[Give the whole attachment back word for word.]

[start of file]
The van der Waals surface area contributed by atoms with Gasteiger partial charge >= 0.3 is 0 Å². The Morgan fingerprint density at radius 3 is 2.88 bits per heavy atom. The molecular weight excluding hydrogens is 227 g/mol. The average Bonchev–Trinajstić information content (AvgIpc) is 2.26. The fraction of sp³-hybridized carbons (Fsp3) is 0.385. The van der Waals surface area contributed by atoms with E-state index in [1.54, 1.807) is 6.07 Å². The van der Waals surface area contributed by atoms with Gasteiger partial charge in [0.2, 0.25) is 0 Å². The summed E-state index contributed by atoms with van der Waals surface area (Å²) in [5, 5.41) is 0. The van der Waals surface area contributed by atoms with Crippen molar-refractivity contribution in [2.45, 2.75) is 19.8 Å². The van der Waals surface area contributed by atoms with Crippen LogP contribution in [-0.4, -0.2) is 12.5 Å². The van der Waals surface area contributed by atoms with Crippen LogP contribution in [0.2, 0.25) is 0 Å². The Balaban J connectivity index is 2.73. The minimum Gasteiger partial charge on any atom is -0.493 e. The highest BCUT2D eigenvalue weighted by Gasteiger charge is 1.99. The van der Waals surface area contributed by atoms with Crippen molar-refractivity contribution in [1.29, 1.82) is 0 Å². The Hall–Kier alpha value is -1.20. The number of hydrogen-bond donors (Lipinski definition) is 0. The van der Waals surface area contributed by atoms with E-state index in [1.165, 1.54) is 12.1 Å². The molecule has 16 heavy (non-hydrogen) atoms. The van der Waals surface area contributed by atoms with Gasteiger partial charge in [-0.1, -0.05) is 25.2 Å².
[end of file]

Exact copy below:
The van der Waals surface area contributed by atoms with Gasteiger partial charge >= 0.3 is 0 Å². The Morgan fingerprint density at radius 3 is 2.88 bits per heavy atom. The molecular weight excluding hydrogens is 227 g/mol. The average Bonchev–Trinajstić information content (AvgIpc) is 2.26. The fraction of sp³-hybridized carbons (Fsp3) is 0.385. The van der Waals surface area contributed by atoms with E-state index in [1.54, 1.807) is 6.07 Å². The van der Waals surface area contributed by atoms with Gasteiger partial charge in [0.2, 0.25) is 0 Å². The summed E-state index contributed by atoms with van der Waals surface area (Å²) in [5, 5.41) is 0. The van der Waals surface area contributed by atoms with Crippen molar-refractivity contribution in [2.45, 2.75) is 19.8 Å². The van der Waals surface area contributed by atoms with Crippen LogP contribution in [-0.4, -0.2) is 12.5 Å². The van der Waals surface area contributed by atoms with Crippen LogP contribution in [0.2, 0.25) is 0 Å². The Balaban J connectivity index is 2.73. The minimum Gasteiger partial charge on any atom is -0.493 e. The highest BCUT2D eigenvalue weighted by Gasteiger charge is 1.99. The van der Waals surface area contributed by atoms with Crippen molar-refractivity contribution in [1.29, 1.82) is 0 Å². The Hall–Kier alpha value is -1.20. The number of hydrogen-bond donors (Lipinski definition) is 0. The van der Waals surface area contributed by atoms with E-state index in [1.165, 1.54) is 12.1 Å². The molecule has 16 heavy (non-hydrogen) atoms. The van der Waals surface area contributed by atoms with Gasteiger partial charge in [-0.1, -0.05) is 25.2 Å².